My Approach to Social Selling

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    Recently I was asked to share how I approach social selling. While I don’t consider myself an expert, I do appreciate reading about strategies and testing out things to improve my craft. My intent here is to share a few tactics I employ as well as a few things I’d like to do if I had more time.

    Social selling is essentially about connecting people with information, so with this in mind, I try to do three things:


    I love Google, so I research companies and people. A person’s LinkedIn profile and connections represents a wealth of information. This often leads to the person’s Twitter handle where one can find a less formal but still intriguing supply of information. I’ve found that a single piece of information can take a conversation from cold to warm very quickly.

    Engage and connect.

    Twitter makes it very easy to follow someone and to engage with them in real time. LinkedIn is the ultimate networking tool, but I use it more to research connections of folks with whom I’ve worked or had meaningful interactions. It is a privilege to have such a resource, and I don’t want to screw it up.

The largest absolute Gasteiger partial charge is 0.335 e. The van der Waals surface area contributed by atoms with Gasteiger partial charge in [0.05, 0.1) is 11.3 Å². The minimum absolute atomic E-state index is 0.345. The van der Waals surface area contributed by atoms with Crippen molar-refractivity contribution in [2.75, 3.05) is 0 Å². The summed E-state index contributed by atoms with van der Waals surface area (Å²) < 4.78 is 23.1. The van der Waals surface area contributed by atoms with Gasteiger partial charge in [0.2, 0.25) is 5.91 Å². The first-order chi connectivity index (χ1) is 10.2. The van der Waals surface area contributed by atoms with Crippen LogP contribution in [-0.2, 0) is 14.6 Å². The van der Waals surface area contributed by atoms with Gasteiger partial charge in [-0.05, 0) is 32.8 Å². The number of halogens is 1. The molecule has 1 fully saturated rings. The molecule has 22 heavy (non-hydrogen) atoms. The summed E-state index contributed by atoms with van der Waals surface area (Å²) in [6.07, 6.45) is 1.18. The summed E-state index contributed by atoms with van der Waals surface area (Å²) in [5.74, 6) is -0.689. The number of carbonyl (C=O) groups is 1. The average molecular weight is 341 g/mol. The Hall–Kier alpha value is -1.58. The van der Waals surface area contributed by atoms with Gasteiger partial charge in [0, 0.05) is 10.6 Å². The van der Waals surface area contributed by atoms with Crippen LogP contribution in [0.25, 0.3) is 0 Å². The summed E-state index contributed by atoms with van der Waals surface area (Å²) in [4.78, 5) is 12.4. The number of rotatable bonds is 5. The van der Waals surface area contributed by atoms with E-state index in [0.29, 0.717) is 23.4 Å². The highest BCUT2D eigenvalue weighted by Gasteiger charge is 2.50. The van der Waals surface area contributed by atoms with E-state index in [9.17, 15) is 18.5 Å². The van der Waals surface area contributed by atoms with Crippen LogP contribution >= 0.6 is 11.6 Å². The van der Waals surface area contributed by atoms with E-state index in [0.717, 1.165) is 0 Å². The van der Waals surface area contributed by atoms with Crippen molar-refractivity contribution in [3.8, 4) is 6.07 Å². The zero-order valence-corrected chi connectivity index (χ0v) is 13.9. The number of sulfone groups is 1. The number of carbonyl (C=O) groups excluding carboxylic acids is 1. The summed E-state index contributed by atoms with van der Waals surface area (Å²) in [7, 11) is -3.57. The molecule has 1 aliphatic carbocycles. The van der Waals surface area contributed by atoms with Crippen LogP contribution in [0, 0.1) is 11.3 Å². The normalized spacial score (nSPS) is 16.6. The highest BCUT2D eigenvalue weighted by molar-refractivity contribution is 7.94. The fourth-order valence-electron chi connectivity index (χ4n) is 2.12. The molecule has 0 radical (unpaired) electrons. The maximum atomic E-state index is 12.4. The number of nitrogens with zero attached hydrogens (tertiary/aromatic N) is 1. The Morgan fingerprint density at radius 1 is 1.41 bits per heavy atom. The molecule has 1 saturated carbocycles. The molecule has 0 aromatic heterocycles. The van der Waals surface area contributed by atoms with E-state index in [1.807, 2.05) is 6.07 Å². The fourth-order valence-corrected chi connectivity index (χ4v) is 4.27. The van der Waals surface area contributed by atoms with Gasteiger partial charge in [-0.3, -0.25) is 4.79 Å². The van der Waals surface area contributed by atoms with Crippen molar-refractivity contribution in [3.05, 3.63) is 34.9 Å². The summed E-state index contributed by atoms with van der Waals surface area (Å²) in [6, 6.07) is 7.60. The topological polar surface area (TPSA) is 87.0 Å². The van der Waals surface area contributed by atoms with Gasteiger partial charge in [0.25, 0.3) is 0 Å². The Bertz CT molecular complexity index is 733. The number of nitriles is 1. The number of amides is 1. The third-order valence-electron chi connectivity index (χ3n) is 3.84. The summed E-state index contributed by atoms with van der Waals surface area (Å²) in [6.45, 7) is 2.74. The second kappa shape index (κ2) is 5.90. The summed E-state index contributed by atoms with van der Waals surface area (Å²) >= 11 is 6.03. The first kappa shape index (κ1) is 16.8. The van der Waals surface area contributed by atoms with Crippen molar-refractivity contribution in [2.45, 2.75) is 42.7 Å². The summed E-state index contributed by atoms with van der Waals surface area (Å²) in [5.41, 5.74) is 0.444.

Curate content

    . In a world with a never-ending stream of content on virtually every topic, I try to share only information that truly interests me. Usually that’s information about marketing or disruptive technology, as well as about my favorite sports teams. I try to share my own company’s content, too, because it’s often informative and relevant to what I do.

    If I had more time, here are a few things I’d focus on.

    • More actively engaging in the myriad social chats that happen any given day of the week on Twitter or LinkedIn. You can find these by following thought leaders in the space and checking out their hashtags.
    • Reading and curating more great content from industry and vertical-specific publications. Essentially, going where the buyers go and getting the information they want to share first.
    • Using tools like IFTTT to automate processes.
    • Putting in the legwork to understand how my connections can lead to referrals. Growing my network with the right people who can put in a good word for me or my company with prospects is key. This is the epitome of social selling.
    • Pioneering new ways of using social, like my old boss Don Beeson of MedaPoint, who tastefully uses Pinterest to share relevant b2b content.

    Social selling evangelist and pioneer Jill Rowley declared at Dreamforce last year that the “phone isn’t dead, but cold calling is,” which is so true. The other day, HubSpot followed up with a study that the phone is too. In other words, people feel less threatened when they’re approached in a more passive way (ie. social) or with a common interest in mind.

    To me, doing your homework using social media tools is not only a helpful tactic; it has become a necessary courtesy of doing business.

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